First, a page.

2016 Speeding Laws

Overview of Speeding Tickets in Illinois

by Sami Azhari on February 27, 2016

Even though a new Illinois law, effective January 1, 2016, will now provide protections to first time aggravated speeding offenders, punishments for driving over the speed limit may still carry harsh sentences and require the assistance of effective, experienced legal counsel.

Illinois law has been historically unforgiving when it comes to speeding offenses. While most of us consider going over the speed limit a minor infraction, excessive and repeated speeding can lead to extensive fines, license suspension, or even jail time. Luckily for first time offenders, a new law may help minimize the impact of one misstep on your future.

“Speeding,” generally, means driving a vehicle over the prescribed limit. Going a few miles over the speed limit will generally result in a monetary fine and/or a requirement to attend traffic school or submit to court supervision. “Aggravated speeding” was previously defined as going more than 40 miles over the speed limit; however, the law underwent significant changes in 2014 and was further divided into:

  • Speeding over 26 miles per hour, but less than 35 miles per hour was a Class B misdemeanor
  • Speeding over 35 miles per hour was a Class A misdemeanor

Court supervision, until recently, was the distinctive characteristic between simple speeding and aggravated speeding. Court supervision is one of the best results for an alleged offender, aside from dismissal, because it gives the alleged offender the opportunity to avoid a formal conviction. This specific type of sentence is tailored for each individual defendant and may require periodic reporting to a government agency, imposition of curfew, undergoing physical or psychological treatment, participating in community service, or an abundance of other requirements. Individuals sentenced to court supervision have the opportunity, upon fulfillment of each and every term of the supervision, to have the pending charges dismissed. No conviction results if all requirements of the court supervision are fulfilled.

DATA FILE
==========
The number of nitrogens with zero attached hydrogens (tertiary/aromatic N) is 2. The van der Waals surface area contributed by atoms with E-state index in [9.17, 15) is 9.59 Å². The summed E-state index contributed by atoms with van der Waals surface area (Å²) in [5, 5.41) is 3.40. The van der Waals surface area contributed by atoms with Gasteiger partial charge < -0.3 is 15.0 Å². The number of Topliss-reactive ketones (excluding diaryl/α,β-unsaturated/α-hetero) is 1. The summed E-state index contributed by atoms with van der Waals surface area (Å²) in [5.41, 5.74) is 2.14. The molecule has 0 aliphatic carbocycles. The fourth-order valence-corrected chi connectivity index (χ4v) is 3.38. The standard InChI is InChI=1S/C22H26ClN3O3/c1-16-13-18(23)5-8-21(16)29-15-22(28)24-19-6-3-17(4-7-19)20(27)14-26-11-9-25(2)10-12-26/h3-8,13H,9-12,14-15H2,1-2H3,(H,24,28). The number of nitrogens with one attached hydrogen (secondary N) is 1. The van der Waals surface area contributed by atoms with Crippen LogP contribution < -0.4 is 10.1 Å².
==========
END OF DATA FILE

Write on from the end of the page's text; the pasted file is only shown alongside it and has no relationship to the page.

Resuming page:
Court supervision was not an available possibility at sentencing for those found guilty for speeding over 26 miles per hour until January 1, 2016. As of the first of this year, however, an offender that has not previously been charged with speeding crimes may be eligible for this alternative sentence that will result in a dismissal of charges if the conditions of the supervision are fully satisfied.

Having court supervision as an available remedy to first time offenders greatly improves the chances of avoiding jail time and/or extensive periods of license suspension for aggravated driving. The biggest mistake that an individual under court supervision can make is failing to comply with the terms of the supervision. Receiving another speeding ticket or being charged with any other criminal offense could result in a conviction on your record if you do not take the appropriate steps in hiring effective legal counsel immediately.

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